Another bad thing that usually happens at this level of engineers in a product company is that product features that needs to be developed is dependent on external forces such as product sales/marketing. Sometimes, in order to win a certain contract, certain features are required to be created. The features required may be changed on whims on the customer, making the product requirements vague. This makes it hard to build the product required.
Some teams attempt to combat this by making features more “generalizable”. But doing this would make feature development slower. More generalized features take more time to develop and such features requires even more time to test throughly.
There are some interesting bits but one would sometimes need to dig a little to get to such interesting bits:
- A application that is has pretty high usage and requires it to be scaled accordingly to handle the incoming workload. Scaling is usually pretty hard; at times, it may require you to deconstruct aspects of your applications (e.g. ORM in applications) and tweak them in order to create more efficient queries or introduce caching etc. However, it’s important to note here that not all applications need to scale and not all applications to run and complete tasks “asap”. It’s better to focus more resources into applications that actually matter (the main revenue earning services) of the products that the company sell.
- Refactoring applications. To some, it is a necessary evil, but to others, it gives an opportunity to understand the codebase further. Before refactoring, we would need to understand that development work on the application will still need to continue; it cannot be put on a complete pause just for “refactoring”. That would mean having the challenge of doing refactoring would mean slowly introducing new abstractions and slowly migrate away from old abstraction to utilize the new abstractions. I generally find that the following video explains this way better than what an article could cover: https://www.youtube.com/watch?v=h6Cw9iCDVcU
However, similar to the “consultancy” category of engineers, not all engineers are valued equally. Some engineers would appear to be “valued” by a company as compared to others. You can see from the kind of “interesting” problems being thrown at such engineers as well as faster promotion cycles. Why is this so?
I would boil to it all down to this one term: Leverage. You as an engineer would need to understand how your work would impact the company. Even if the impact is not in the monetary sense and is more on the “efficiency” sense, the value of such work still needs to be conveyed to upper management. The following video explains this way better: https://www.youtube.com/watch?v=SclqaNqqAV0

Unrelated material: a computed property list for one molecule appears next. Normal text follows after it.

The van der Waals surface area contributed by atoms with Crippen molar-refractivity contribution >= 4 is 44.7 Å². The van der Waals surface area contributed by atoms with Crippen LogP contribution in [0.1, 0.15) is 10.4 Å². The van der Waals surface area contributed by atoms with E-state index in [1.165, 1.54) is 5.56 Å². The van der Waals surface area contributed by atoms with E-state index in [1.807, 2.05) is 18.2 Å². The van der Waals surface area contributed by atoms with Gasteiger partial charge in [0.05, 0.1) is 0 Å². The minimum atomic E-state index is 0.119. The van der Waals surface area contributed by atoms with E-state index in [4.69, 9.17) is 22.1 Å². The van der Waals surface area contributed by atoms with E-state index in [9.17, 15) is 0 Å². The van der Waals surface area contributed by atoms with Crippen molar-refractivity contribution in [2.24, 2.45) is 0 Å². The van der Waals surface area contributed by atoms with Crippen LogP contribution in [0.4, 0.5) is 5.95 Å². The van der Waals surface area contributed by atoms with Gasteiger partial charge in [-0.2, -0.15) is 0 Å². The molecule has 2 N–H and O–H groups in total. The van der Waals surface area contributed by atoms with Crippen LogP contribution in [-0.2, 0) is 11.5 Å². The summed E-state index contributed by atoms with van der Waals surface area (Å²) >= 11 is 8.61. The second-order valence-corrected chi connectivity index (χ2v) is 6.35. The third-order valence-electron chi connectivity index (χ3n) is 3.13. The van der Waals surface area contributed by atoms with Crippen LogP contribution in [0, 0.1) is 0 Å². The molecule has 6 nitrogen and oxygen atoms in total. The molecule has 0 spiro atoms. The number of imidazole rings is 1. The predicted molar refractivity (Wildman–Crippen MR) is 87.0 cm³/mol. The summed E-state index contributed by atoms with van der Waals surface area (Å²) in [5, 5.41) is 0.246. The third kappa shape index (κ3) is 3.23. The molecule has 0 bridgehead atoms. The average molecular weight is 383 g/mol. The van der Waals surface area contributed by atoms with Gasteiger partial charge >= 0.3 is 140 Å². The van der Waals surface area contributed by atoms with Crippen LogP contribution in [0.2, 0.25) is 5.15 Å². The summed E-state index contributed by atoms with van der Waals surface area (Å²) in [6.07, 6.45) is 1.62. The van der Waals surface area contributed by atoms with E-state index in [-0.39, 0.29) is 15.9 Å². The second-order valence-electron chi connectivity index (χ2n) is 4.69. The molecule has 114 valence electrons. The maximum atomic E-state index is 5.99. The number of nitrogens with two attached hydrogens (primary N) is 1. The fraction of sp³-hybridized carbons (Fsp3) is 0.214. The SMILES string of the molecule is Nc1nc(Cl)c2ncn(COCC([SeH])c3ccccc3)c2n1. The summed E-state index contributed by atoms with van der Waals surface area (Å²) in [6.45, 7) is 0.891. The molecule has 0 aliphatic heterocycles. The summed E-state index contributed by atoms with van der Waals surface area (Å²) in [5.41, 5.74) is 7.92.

Platform engineers are the engineers are that are usually far removed from the services that are “revenue” earning. However, they provide the core services that the rest of the company kind of relies on. Some of the services could be the customer management/identity systems, billing systems. These systems are core to the business of the company; any of them failing could be detrimental to the product/company.
With that, that would mean these engineers tend to receive and handle components that are challenging to manage and handle. Such services would need to scale well, be resilent to failures, less impacted by feature requests that may be required to be created to win deals etc.
Narrowing down what to learn
Let’s set a case where you are some sort of frontend engineer and you’re seeking to jump to backend engineering work (frontend got a bit too boring?). Or maybe if you are from another industry and you’re trying to jump to the software engineering track. When you get online and check the various youtube videos/blogs, you would realize that there are many things that you would need to learn in order to be able to make that jump. Should you just hunker down and start learning everything?
This is the main issue with the software engineering career nowadays. After topic you will try to research online is just a rabbit hole waiting for you to discover. Reading up on just a subtopic will make you realize that you have another gap in another part of your knowledge. If you keep following, there is a high chance you’ll just go around in circles; not full understanding everything online - and only being able to grab surface level knowledge which may not as useful to build up projects.